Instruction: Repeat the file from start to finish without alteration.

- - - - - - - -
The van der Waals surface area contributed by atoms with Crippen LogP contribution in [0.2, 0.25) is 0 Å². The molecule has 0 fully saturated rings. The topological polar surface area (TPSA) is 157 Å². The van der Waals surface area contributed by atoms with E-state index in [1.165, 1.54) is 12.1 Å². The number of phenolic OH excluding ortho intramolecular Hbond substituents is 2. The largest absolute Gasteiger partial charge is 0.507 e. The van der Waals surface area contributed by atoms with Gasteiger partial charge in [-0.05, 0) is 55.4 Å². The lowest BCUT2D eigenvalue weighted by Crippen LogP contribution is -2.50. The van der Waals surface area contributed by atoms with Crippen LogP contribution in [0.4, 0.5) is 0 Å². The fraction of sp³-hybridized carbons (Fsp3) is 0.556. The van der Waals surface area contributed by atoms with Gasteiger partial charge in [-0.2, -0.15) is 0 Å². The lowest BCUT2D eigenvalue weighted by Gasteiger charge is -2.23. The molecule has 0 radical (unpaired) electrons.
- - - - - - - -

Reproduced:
The van der Waals surface area contributed by atoms with Crippen LogP contribution in [0.2, 0.25) is 0 Å². The molecule has 0 fully saturated rings. The topological polar surface area (TPSA) is 157 Å². The van der Waals surface area contributed by atoms with E-state index in [1.165, 1.54) is 12.1 Å². The number of phenolic OH excluding ortho intramolecular Hbond substituents is 2. The largest absolute Gasteiger partial charge is 0.507 e. The van der Waals surface area contributed by atoms with Gasteiger partial charge in [-0.05, 0) is 55.4 Å². The lowest BCUT2D eigenvalue weighted by Crippen LogP contribution is -2.50. The van der Waals surface area contributed by atoms with Crippen LogP contribution in [0.4, 0.5) is 0 Å². The fraction of sp³-hybridized carbons (Fsp3) is 0.556. The van der Waals surface area contributed by atoms with Gasteiger partial charge in [-0.2, -0.15) is 0 Å². The lowest BCUT2D eigenvalue weighted by Gasteiger charge is -2.23. The molecule has 0 radical (unpaired) electrons.